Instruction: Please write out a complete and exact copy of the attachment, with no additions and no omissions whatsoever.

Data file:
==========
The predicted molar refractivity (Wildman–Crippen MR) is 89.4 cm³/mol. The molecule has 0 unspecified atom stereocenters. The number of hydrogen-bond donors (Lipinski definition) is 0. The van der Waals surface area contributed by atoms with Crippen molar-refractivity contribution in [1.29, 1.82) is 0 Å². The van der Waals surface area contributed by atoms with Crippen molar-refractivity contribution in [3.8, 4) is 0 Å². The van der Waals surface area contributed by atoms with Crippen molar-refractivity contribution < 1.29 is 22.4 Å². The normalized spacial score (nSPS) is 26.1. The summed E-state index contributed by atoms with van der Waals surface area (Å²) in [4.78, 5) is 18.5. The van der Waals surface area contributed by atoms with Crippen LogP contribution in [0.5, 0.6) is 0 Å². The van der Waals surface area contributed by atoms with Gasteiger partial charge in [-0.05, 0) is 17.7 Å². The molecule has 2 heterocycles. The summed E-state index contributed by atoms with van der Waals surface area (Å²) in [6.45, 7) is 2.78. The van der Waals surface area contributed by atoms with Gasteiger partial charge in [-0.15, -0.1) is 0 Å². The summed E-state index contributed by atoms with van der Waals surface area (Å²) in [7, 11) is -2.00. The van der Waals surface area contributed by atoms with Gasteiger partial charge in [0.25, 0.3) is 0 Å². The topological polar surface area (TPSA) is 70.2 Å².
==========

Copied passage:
The predicted molar refractivity (Wildman–Crippen MR) is 89.4 cm³/mol. The molecule has 0 unspecified atom stereocenters. The number of hydrogen-bond donors (Lipinski definition) is 0. The van der Waals surface area contributed by atoms with Crippen molar-refractivity contribution in [1.29, 1.82) is 0 Å². The van der Waals surface area contributed by atoms with Crippen molar-refractivity contribution in [3.8, 4) is 0 Å². The van der Waals surface area contributed by atoms with Crippen molar-refractivity contribution < 1.29 is 22.4 Å². The normalized spacial score (nSPS) is 26.1. The summed E-state index contributed by atoms with van der Waals surface area (Å²) in [4.78, 5) is 18.5. The van der Waals surface area contributed by atoms with Crippen LogP contribution in [0.5, 0.6) is 0 Å². The van der Waals surface area contributed by atoms with Gasteiger partial charge in [-0.05, 0) is 17.7 Å². The molecule has 2 heterocycles. The summed E-state index contributed by atoms with van der Waals surface area (Å²) in [6.45, 7) is 2.78. The van der Waals surface area contributed by atoms with Gasteiger partial charge in [-0.15, -0.1) is 0 Å². The summed E-state index contributed by atoms with van der Waals surface area (Å²) in [7, 11) is -2.00. The van der Waals surface area contributed by atoms with Gasteiger partial charge in [0.25, 0.3) is 0 Å². The topological polar surface area (TPSA) is 70.2 Å².